What is believed to be the world's most expensive bottle of rum has gone on display at a festival in London.
The bottle will be exhibited at Europe's first rum festival
The drink, made by the Jamaican distillers Wray and Nephew, is worth £26,000 and is one of only four unopened bottles in the world.
It was bottled in the 1940s using different blends, the oldest of which was about 25 years old, meaning some of the liquid dates back to about 1915.
The bottle is being displayed at RumFest, Europe's first rum festival.
Supplies of the rum ran out in the mid-1930s following the invention of the Mai Tai cocktail in 1934 which used the 17-year-old Wray and Nephew Rum.
"Mai Tais became so popular that, over two years, the entire supply of Wray and Nephew Rum was exhausted," said Paul McFadyen, managing director of IP Bartenders, which co-owns the rum festival.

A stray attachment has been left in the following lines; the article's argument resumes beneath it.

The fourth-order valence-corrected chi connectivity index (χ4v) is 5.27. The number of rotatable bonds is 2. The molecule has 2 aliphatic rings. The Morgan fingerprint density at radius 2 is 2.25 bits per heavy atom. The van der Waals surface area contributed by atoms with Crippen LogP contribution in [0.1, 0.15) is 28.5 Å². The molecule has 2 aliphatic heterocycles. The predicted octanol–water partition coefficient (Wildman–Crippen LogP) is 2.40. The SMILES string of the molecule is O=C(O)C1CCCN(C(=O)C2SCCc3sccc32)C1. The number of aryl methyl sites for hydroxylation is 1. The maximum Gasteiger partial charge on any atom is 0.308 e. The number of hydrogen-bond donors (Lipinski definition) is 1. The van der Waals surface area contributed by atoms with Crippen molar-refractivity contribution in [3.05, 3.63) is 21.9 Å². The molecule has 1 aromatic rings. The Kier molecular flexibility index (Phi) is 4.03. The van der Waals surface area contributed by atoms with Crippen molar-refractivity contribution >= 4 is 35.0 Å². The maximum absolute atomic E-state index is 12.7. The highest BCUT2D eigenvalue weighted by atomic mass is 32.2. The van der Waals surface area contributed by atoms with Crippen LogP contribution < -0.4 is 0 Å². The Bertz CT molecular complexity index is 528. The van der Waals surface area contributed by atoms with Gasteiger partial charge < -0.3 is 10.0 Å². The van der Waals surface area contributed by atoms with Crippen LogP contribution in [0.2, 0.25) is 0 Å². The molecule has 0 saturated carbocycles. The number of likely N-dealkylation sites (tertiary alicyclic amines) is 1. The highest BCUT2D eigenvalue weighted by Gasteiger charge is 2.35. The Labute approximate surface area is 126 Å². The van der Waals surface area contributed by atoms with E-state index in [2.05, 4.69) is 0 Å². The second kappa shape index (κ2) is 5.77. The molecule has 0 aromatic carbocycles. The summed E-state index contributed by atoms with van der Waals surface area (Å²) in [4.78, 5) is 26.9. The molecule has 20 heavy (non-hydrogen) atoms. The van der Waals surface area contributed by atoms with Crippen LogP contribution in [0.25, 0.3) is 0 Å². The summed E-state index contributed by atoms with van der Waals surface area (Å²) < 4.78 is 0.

"At that time Wray and Nephew had changed their methods of production at the distillery so that they could make much faster batches of rum.
"This meant that they could not reproduce rum of the same quality meaning that the true Mai Tai could not been recreated."
It was thought that no more bottles remained until about three years ago, when Wray and Nephew carried out an inventory of their world-wide stores.
It was then, in their Jamaican warehouse, that they discovered the remains of a barrel containing 12 unmarked bottles of the unique rum.
A bottle was given to key bartenders around the world.
But Mr McFadyen said it might prove too tempting to be kept on display and has not ruled out sampling it.
He said: "We might be persuaded to crack it open."